A fantastic part of each Athena Executive meeting is the Networking Skills Training. These are short sessions aimed at providing quick tips and techniques for members and visitors to maximise their networking activities.
In October, Gina introduced to us a way of simply breaking down our business to achieve the ultimate client list.
Dream Client Traits
- Ideally should constitute 5-20% of your business (a minority)
- Hard(er) to meet and sign up for your product/service
- High paying
- Interesting projects
- Have very high expectations of you (your time, effort and results etc)
- Great opportunities for long-term relationships and/or repeat business
- Can be great for attracting other dream clients
Cream Client Traits
- Constitute 20-40% of your business (not quite a majority)
- Easy to meet
- Well paying
- Often provide interesting projects
- Have reasonably high expectations of you
- Sometimes lead to long-term relationships and/or repeat business
- Are often great referrers to dream clients (or other cream clients)
Bread & Butter
- Constitute 50-70% of your business (the majority)
- Very easy to meet – often without any advertising or referral (they could even be ‘walk-in’ clients)
- Low paying
- Often only require your most basic products/services
- Have low expectations but still looking for quality
- High level of repeat business
To identify the clients in each of these categories, ask yourself:
- What do they buy from me? Is it the lower priced products or services, the higher priced items or somewhere in between? How often do they buy from me?
- Where are they located? Are they local, international, online or offline clients?
- How did they find me? Through my website, advertising, networking connection or through word of mouth?
- When do they become a client? Do they need lots of nurturing before deciding to buy or are they ‘walk-in’ clients? Are they repeat clients?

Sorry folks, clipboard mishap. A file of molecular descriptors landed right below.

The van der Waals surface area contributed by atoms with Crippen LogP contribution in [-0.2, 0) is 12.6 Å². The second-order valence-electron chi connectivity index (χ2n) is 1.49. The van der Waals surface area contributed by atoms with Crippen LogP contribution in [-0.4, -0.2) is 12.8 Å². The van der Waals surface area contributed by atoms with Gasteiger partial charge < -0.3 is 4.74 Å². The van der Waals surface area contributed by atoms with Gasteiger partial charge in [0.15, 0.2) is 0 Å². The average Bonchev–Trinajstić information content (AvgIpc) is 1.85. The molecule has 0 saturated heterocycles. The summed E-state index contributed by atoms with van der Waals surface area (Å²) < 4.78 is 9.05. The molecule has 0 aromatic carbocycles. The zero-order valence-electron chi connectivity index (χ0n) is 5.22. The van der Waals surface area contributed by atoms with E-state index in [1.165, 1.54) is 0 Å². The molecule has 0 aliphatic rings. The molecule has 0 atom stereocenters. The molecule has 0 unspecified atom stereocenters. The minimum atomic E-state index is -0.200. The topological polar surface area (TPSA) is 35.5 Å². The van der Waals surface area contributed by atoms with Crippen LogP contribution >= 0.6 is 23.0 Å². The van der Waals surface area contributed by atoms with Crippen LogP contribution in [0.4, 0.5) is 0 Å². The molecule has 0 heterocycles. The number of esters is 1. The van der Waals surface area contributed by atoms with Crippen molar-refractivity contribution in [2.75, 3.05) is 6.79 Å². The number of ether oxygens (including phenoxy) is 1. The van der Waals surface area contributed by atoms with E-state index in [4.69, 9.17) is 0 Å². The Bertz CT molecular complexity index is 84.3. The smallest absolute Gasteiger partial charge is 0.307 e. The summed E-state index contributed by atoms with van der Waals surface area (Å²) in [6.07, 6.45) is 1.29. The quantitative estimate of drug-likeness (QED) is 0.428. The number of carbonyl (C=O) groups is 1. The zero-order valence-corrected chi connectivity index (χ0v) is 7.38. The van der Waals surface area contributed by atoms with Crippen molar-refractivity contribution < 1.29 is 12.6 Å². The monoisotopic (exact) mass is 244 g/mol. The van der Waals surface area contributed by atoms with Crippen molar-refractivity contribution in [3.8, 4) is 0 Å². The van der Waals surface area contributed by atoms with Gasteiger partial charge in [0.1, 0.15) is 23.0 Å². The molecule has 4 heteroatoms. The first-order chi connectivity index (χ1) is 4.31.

- Why are they good for my business? Are they interesting and pleasant to work with? Do they pay well (and on time)? Do they offer great testimonials for my business and send other clients to me?
- What do they look like? Are they male or female, young or old etc?
- What do they do? What is their profession? What are their interests? How much do they earn?
It’s better to have a mix of all 3 client categories rather than choosing to stick to one.
If you become totally dependent on a few dream clients to be the main source of income for your business, it becomes risky. What if one or more of your dream clients suddenly decided to stop working with you?
Working only with cream clients can be enjoyable and they definitely support your business financially – but only just. You still work very hard for these clients but you have to maintain a steady stream of them to make it worthwhile.
Only bread and butter clients might be the way you have to start your business in the early days – they take up your products/services easily, they may offer repeat business and the work is usually straightforward. However, you need a LOT of them coming through the door to keep your business afloat. This can become very draining on time and resources with little to show at the end of it.
The trick is to maintain a good flow of bread and butter clients with some core cream clients and a few dream clients (depending on your business of course). Reduce the risk of becoming too reliant on the higher categories by constantly reviewing your current client database and identifying the mix you have.
How is your triangle looking at the moment? How would you like it to look and what do you need to do to change things?
Inspiring entrepreneur, master networker, visionary business leader and unconventional business thinker, Gina Romero embraces every opportunity with boundless energy and contagious enthusiasm.
Managing Director of The Athena Network, Gina has been featured in Her World, SG Entrepreneurs and on 938LIVE ‘They are Making a Difference’ series, and has quickly become known for her ultra business networking and brand ambassador skills. Gina is also honoured to be part of the Women’s Register team with Singapore Council for Women’s Organisations (SCWO), which enables her to bring her down-to-earth approach to aspiring female entrepreneurs and business owners.